In The Wall Street Journal (Friday, December 8, 2011) I read an article about Darcie Chan, a full-time lawyer who drafts environmental legislation during the day and at night, after she has put her toddler son to bed, writes novels. Finishing her first novel, and after dozens of publishers and more than 100 literary agents rejected, she had a decision to make: quit writing or get published someway.

Not giving up, and reading about e-book publishing, she decided to publish the book herself and went ahead and bought some ads on Web sites that target e-book readers, paid for a few reviews, and priced the book at .99 cents. She has (so far) sold more than 400,000 copies.

What gives?

According to the Association of American Publishers digital self-publishing has serious drawbacks. While e-books are the fastest-growing segment of the book market, they still make up less than 10% of overall trade book sales.

Few newspaper or magazine reviews them. No book store will handle them. And all e-book authors have to market themselves, spend their own money to promote their own book.

Nevertheless, a few writers have moved from e-books to publishing houses. John Locke, who has sold more than 1.7 million digital copies, just signed with Simon & Schuster. J.A. Konrath, a mystery writer, has sold 400,000 digital copies of his self-published books, and earns about $500,000 a year from writing. He just signed with Amazon and they will do a hardback of his new novel, Stirred.

Now Darcie Chan, who had worked for the federal government on the natural-resource team for the Senate’s Office of the Legislative Counsel, started writing in 2002. Her first novel is about a wealthy, agoraphobic Vermont widow who makes anonymous gifts to the townspeople who ignore and fear her.

After failing to sell it, she uploaded it to Amazon Kindle, on their self-publishing program.

She fashioned a cover image out of an old photograph her sister took of a mansion in their small home town in Indiana. She used Photoshop to add some gloomy ambiance to it. Besides Amazon, she started selling it on Barnes & Noble’s Nook and through SmashWords, a self-publishing program that distributes to major-e-book retailers including Apple’s iBookstore, Sony and Kobo. Her first royalty check from Amazon was for $39.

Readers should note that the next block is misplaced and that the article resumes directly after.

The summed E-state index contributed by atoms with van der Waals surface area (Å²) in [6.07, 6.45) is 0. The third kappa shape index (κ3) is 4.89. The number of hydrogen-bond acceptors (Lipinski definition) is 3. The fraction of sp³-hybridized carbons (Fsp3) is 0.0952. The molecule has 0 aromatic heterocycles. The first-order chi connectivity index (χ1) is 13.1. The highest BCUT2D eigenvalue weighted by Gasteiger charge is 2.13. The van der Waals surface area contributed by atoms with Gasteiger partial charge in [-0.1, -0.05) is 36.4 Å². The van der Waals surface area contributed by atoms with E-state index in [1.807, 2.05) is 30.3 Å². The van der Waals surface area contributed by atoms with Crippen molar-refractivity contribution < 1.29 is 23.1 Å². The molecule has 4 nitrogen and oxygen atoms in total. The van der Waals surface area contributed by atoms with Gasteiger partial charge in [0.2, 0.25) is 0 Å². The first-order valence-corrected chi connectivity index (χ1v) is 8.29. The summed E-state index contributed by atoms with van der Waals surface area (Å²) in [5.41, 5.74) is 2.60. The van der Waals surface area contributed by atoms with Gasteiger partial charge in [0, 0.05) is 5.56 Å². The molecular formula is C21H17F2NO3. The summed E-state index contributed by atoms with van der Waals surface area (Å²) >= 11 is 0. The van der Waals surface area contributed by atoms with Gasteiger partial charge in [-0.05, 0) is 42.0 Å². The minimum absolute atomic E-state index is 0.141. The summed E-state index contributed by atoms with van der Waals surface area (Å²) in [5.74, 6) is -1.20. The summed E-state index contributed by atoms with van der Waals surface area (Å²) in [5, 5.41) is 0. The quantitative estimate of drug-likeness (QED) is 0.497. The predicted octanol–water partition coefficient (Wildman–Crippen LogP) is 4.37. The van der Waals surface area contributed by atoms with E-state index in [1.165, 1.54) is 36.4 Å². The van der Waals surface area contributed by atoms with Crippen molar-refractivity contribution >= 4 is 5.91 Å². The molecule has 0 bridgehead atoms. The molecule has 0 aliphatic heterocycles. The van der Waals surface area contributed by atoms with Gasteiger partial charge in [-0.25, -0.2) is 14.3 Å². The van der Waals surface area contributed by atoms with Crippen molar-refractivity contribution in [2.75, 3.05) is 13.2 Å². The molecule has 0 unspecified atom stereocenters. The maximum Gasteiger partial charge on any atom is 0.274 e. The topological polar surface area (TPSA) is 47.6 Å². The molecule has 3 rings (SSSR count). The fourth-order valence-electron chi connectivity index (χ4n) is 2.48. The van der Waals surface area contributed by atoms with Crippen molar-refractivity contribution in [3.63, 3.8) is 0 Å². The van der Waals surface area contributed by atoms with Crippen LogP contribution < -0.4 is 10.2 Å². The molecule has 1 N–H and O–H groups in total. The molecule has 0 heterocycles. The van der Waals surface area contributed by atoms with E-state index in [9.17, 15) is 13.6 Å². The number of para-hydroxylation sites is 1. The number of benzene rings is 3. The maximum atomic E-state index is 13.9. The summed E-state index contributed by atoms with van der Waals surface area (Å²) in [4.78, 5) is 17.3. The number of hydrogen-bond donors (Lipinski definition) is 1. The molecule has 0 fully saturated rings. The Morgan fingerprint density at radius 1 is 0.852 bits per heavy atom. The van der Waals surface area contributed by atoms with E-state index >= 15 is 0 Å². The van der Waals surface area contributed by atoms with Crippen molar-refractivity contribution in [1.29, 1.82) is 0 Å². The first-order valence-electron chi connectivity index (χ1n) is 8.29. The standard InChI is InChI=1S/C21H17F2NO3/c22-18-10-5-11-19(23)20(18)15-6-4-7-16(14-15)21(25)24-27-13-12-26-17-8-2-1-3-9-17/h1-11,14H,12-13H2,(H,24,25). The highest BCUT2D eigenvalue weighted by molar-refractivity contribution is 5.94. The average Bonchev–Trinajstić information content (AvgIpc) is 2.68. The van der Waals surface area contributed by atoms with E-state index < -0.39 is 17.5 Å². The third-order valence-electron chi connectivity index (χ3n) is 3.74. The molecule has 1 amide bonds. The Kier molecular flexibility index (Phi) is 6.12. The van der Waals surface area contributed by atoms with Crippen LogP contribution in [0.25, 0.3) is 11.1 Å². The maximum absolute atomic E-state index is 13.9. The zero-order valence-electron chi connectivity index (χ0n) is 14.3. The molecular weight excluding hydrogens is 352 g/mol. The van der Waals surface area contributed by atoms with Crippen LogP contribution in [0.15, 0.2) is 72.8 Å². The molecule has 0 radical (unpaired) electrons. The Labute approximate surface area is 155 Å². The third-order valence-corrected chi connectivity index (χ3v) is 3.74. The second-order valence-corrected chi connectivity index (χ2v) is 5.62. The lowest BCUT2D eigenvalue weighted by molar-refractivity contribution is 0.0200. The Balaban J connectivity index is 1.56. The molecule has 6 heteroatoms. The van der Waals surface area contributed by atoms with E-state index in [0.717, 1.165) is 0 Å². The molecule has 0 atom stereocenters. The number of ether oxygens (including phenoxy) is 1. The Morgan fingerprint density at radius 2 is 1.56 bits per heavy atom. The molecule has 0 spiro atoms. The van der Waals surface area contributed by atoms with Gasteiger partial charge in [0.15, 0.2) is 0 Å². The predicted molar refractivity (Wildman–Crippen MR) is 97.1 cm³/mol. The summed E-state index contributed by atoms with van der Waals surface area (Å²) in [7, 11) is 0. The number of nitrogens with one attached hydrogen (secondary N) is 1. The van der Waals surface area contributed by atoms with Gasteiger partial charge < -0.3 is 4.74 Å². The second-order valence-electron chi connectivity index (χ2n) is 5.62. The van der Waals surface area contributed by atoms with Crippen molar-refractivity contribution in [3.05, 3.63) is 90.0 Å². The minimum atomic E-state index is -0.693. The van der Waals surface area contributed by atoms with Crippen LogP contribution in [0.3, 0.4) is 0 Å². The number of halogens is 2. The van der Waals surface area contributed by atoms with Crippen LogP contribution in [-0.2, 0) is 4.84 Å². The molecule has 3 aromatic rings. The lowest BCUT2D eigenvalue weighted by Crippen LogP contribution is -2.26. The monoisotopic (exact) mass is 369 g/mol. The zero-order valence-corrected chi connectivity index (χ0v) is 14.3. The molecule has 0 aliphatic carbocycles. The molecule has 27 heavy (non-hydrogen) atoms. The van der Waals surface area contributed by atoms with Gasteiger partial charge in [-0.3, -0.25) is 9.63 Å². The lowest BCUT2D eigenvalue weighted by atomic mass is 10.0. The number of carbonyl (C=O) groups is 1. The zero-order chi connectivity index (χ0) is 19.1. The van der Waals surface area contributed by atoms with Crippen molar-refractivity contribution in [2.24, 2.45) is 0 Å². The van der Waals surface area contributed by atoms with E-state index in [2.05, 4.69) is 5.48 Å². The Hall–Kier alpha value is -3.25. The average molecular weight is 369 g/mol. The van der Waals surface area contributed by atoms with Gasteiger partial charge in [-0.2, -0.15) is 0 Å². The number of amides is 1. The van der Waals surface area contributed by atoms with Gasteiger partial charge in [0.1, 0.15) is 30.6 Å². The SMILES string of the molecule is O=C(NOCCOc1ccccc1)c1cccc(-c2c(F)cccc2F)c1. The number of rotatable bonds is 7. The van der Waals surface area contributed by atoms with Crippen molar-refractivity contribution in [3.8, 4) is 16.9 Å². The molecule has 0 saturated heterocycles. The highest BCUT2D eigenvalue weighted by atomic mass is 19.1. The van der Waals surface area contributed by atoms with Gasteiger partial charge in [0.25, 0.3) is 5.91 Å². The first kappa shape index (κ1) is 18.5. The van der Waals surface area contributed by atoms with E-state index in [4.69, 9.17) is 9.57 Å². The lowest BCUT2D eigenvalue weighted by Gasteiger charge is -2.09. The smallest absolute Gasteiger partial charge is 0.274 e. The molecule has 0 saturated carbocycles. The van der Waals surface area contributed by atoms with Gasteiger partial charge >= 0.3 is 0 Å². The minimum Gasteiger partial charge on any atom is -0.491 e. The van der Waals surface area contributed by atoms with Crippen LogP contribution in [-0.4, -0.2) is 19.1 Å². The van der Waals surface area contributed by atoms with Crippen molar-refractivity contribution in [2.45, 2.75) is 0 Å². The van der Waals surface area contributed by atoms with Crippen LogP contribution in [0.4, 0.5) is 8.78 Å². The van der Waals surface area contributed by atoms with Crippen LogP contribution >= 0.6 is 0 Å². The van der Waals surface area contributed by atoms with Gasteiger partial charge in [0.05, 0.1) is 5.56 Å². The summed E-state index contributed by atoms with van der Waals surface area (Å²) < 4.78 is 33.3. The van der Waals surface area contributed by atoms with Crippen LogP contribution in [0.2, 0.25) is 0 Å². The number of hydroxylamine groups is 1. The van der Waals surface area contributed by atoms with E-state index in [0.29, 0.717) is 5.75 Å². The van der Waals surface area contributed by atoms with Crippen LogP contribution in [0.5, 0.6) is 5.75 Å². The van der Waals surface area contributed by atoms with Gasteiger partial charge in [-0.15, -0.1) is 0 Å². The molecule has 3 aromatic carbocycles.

To enhance sales, she dropped her price from $2.99 to .99 cents when she realized that  that popular e-books sold for that among. Sales picked up. Her book got mentioned on a site called Ereader News Today, which posts tips for Kindle readers. She spent $1,000 on marketing, buying banner ads on websites and blogs devoted to Kindle readers and a promotional spot on goodreads.com, a book-recommendation site with more than six million members.

She paid $35 for a review from IndiaReader.com. She paid $575 for an expedited review from Kirkus Reviews.

Sales continued to climb. Six film studios have inquired about movie rights. Two foreign publishers bid on the book. So far, she has made about $130,000.

She is working on another novel.

And she is hoping, she says, that a publisher will finally buy the book, edit it and sell it in brick-and-mortar stores.

Lets hope-for her sake–that they hurry while there still are brick-and-mortar stores!

What does this tell us? How can RPCV writers use this information?

Here’s how:

  • You need to price it right.
  • You need to market it.

Publishing an e-book is like any other business. It takes a lot of work and investment after the writing is done. So turn on your computer and get to work!